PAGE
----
This morning Thaila woke up late, bounded into the living room in her blue nightgown and curled up on my lap. I was anticipating the usual morning banter: I’m hungry/I had a dream about Bubbles and Buttercup/Look, Emily peed on the floor. But instead:
“You know what M says about what happens after you die?”
A little different.
“She says when you or a cat or anyone dies that you go to heaven and you get to fly in the sky and eat candy! And then maybe see the pets that were dead, then you have a drink. And then you are alive again!”
“Um…wow, that’s what she told you?”
Lately Thalia has been asking more questions about death which I suppose is a result of ordinary four year-old curiosity, a playgroup friend who’s bringing it up, or maybe some dark episode of The Wonder Pets that I’m not quite familiar with.
(The baby turtle/she has a cerebral hematoooooma/this is sewious/oh shoot, she died.)
I have been all prepared to use the “some people believe X and some believe Y and one day you can believe what you want” response, but admittedly, I was caught a little off guard.
I imagined Nate, still asleep in the next room–Nate the raging, crazy Christopher Hitchens-loving, lapsed Mormon turned fist-shaking Atheist, and what he would have to say about Thalia’s conversation with her sitter. No doubt it would have incorporated the terms “fairy tale” and “snake oil.”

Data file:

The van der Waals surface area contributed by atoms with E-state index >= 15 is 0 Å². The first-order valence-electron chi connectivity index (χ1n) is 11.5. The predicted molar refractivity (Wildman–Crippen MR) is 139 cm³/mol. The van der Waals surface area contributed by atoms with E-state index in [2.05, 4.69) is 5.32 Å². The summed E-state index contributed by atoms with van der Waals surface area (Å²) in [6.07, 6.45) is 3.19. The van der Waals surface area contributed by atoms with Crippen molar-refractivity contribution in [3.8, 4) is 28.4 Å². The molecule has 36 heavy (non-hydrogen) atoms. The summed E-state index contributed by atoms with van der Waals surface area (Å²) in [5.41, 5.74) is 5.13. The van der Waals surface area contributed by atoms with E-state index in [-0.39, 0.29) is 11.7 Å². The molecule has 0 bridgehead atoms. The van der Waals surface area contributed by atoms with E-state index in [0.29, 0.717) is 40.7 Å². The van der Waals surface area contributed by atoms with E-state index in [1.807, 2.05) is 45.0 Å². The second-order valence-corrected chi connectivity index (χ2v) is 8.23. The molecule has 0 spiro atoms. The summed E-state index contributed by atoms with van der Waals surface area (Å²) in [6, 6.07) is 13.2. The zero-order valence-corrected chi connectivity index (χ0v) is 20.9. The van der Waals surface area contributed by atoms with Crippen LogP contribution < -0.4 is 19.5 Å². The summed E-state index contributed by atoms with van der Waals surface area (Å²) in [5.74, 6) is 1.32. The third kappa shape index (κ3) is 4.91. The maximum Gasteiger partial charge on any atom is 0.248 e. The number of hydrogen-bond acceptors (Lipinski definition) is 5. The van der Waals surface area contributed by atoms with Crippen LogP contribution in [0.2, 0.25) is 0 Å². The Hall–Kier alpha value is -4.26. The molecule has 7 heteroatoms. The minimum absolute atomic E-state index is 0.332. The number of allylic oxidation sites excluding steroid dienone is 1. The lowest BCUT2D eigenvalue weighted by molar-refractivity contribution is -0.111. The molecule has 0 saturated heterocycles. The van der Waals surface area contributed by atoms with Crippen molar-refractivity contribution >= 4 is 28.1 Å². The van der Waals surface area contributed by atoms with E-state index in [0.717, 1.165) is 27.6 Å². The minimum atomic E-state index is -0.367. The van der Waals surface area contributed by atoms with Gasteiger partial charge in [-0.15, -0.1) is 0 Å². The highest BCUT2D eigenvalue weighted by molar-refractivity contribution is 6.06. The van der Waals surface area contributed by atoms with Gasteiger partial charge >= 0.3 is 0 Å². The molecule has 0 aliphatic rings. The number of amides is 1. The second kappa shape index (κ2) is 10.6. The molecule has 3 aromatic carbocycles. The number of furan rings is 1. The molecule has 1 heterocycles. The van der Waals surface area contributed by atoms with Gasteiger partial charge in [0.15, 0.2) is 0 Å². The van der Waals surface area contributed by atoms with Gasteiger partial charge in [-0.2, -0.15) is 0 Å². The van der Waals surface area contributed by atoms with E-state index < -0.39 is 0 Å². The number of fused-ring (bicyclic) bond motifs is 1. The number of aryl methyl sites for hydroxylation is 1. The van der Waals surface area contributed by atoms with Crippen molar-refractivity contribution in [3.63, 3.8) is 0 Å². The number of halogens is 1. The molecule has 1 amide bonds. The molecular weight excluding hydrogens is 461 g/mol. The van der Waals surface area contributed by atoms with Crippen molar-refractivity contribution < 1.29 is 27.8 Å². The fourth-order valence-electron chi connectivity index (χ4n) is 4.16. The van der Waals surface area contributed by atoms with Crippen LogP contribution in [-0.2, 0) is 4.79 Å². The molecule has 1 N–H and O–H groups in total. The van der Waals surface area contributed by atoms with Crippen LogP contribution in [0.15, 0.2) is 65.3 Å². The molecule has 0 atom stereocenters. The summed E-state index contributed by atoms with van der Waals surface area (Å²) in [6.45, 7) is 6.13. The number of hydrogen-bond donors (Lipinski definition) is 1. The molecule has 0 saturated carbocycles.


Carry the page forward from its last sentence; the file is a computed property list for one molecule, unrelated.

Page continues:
“Well, heaven is just a story, sweetie,” I said. “Some people believe it and some people don’t.”
“No it’s not! M told me that Desdemona went to cat heaven.”
“Well, kind of how you know [can't say Santa/can't say tooth fairy/ looking for an analogy here] …dragons are just a story?”
“No they’re not.”
Before I debated that point I had to stop myself and ask, why am I okay letting her think that Santa is real but not heaven? Why is the mythology of some winged fairy who sneaks in in the night and steals your teeth somehow more benign than the mythology of winged angels who serve you candy and drinks above the clouds? And what the heck do I tell her when she asks me what I think is true?
Then I realized that part of this issue is that I’ve never been able to entirely articulate what I believe.
I’m not a by-the-book Jew. (Or a by-the-Book Jew?) I’ve been able to float by for years now in the world of non-practicing Jews, spiritual to some degree but not religious, more bound to Judaism by the culture and celebratory traditions and our love of Chinese food and bad puns, than any sort of dogma or religious tenets. It’s been a fine and dandy sort of vague arrangement between me and my religion that’s suited me well for some time — including the part where I alternate between believing in some sort of higher power or afterlife or nothing quite so concrete, depending on the day.
But I’m getting to where I’m going to have to figure it all out a little better. Or at least figure out a way to talk about it. Because I’ve got a pair of curious kids who are not too far away from wanting to know what happens to cats and people when they die and I would like them to consider an option beyond “nothing” which I’d imagine is where Nate stands these days.
“So you know what I think?” I said, placing my hands on Thalia’s heart. “I think that when you die that all the love inside you and all the happiness and all the joy comes out and spreads alllll over the universe so that all the people who loved you in your life can feel a little bit of you all the time and carry it with them.”
“I like that,” she said, smiling.
“I like that too.”